23 Feb 2017
Fund Management Industry in Hong Kong
- Hong Kong is widely recognised as a leading fund management centre in Asia with a large concentration of international fund managers.
- As of end-2015, Hong Kong’s combined fund management business amounted to US$2,230 billion, while assets under management under private banking totalled US$470 billion.
- As of end-December 2016, there were 2,779 SFC-authorised collective investment schemes, including 2,196 unit trusts and mutual funds, 300 investment-linked assurance schemes, 257 pension/MPF-related funds and 26 other investment schemes.
- The ETF market in Hong Kong has demonstrated remarkable growth in recent years. As of end-2016, there were 133 ETFs listed in Hong Kong.
- In December 2016, the Securities and Futures Commission (SFC) and the Swiss Financial Market Supervisory Authority signed a Memorandum of Understanding (MoU) on Switzerland-Hong Kong Mutual Recognition of Funds and Asset Managers. Under the MoU, eligible Swiss and Hong Kong public funds can be distributed in each other’s market through a streamlined vetting process.
- In January 2017, 54 cross-border funds were approved under Mutual Recognition of Funds (MRF) scheme, which consisted of 6 Hong Kong funds and 48 Chinese mainland funds.
- In December 2016, the “Shenzhen-Hong Kong Stock Connect” was officially launched, providing an alternative route for Hong Kong fund management companies to invest in one of the mainland’s bourses.
Range of Services
The fund management business comprises assets management, advisory business and other private banking activities. According to a survey released by the Securities and Futures Commission (SFC) in July 2016, the combined fund management business in Hong Kong hit a record high of US$2,230 billion as of end-2015, down 1.6% year-on-year (YoY). The combined fund management business comprised asset management business (71% share), private banking business of registered institutions (21%), fund advisory business of licensed corporations (7%) and REITs (1%).
Hong Kong is a major regional fund management centre with a large concentration of international fund managers in Asia. According to the SFC survey, around 68.5% of the investment funds (excluding REITs) were sourced from outside Hong Kong in 2015.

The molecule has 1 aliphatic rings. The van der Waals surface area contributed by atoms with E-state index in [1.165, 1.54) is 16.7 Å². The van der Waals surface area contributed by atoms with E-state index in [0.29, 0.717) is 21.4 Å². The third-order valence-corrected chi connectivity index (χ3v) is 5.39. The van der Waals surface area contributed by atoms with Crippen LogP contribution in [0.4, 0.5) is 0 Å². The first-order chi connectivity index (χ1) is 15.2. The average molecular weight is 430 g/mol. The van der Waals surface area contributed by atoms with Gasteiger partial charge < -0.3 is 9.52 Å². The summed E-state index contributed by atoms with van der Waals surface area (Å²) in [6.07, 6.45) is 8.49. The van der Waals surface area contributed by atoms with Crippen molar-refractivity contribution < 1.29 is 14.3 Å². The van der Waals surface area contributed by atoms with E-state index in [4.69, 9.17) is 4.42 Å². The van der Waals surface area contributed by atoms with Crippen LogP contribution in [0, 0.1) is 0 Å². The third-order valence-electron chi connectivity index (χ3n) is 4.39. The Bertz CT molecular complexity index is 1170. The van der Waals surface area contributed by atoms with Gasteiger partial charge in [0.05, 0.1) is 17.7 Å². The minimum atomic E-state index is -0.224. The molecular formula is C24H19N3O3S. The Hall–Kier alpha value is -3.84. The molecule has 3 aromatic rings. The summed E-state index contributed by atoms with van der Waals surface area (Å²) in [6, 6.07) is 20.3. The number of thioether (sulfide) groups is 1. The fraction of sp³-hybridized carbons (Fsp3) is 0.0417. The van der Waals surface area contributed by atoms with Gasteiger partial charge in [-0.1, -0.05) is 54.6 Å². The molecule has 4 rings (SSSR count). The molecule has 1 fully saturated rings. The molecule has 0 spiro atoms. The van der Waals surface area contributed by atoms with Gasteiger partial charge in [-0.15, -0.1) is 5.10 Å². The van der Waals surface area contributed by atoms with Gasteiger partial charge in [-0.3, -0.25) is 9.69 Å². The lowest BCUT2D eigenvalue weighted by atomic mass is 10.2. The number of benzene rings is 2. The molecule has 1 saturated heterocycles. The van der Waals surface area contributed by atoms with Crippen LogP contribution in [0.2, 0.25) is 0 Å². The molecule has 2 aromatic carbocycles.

Hong Kong's fund management industry has developed a strong expertise of investing in Asia, in particular the Chinese mainland. Such expertise is vital to Hong Kong's appeal for attracting funds for management. According to the SFC survey, in 2015, 71.5% of the assets managed in Hong Kong were invested in the Asia-Pacific, amounting to HK$4,881 billion, with HK$3,427 billion in Hong Kong and the Chinese mainland, HK$420 billion in Japan and HK$1,034 billion in the rest of the Asia-Pacific respectively.
There is an increasing trend of mainland-related financial institutions establishing operations in Hong Kong. As of 2015, mainland-related groups of companies had established a total of 270 licensed corporations or registered institutions in Hong Kong, according to the SFC. The number of funds managed by these companies had risen from 253 in 2014 to 283 in 2015.
As of end-2016, there were 2,779 SFC-authorised collective investment schemes, including 2,196 unit trusts and mutual funds, 300 investment-linked assurance schemes, 257 pension/MPF-related funds and 26 other investment schemes.
Industry Development and Market Outlook
- ETFs listed in Hong Kong cover a wide range of geographical locations, including Hong Kong, the Chinese mainland, Japan, South Korea, Russia, India and other emerging markets. Types of assets include equity, Asian bonds, gold and commodity futures index, etc. The depth and breadth of investment funds managed in Hong Kong has increased notably in recent years. A broad range of investment products, ranging from low-risk bonds or money market funds to more sophisticated REITs and hedge funds products, are available in Hong Kong.
- As of end-2016, there were 157 listed unit trusts/mutual funds on the Main Board of the Hong Kong Exchange (HKEx), up from 147 a year ago. Among them, there were 133 ETFs, 12 leveraged and inverse products (L&I) and 11 REITs.
- The turnover of ETFs in Hong Kong in 2016 amounted to HK$1 trillion, accounting for 6% of the HKEx’s main board total. As of end-December 2016, Hong Kong’s ETF market capitalisation amounted to HK$306 billion.
- In December 2015, the first batch of cross-border funds under the Mainland and Hong Kong Mutual Recognition of Funds (MRF) scheme was approved, consisting of three Hong Kong funds and four mainland funds. The introduction of MRF products allows mainland investors to broaden their offshore investment spectrum via investment fund products from Hong Kong. MRF implementation gives funds managers a greater incentive to set up more Hong Kong-domiciled funds targeting mainland investors. This has come on top of the continued expansion of RMB investment products in Hong Kong. In January 2017, 54 cross-border funds were approved under the Mutual Recognition of Funds (MRF) scheme, comprising 6 Hong Kong funds and 48 Chinese mainland funds.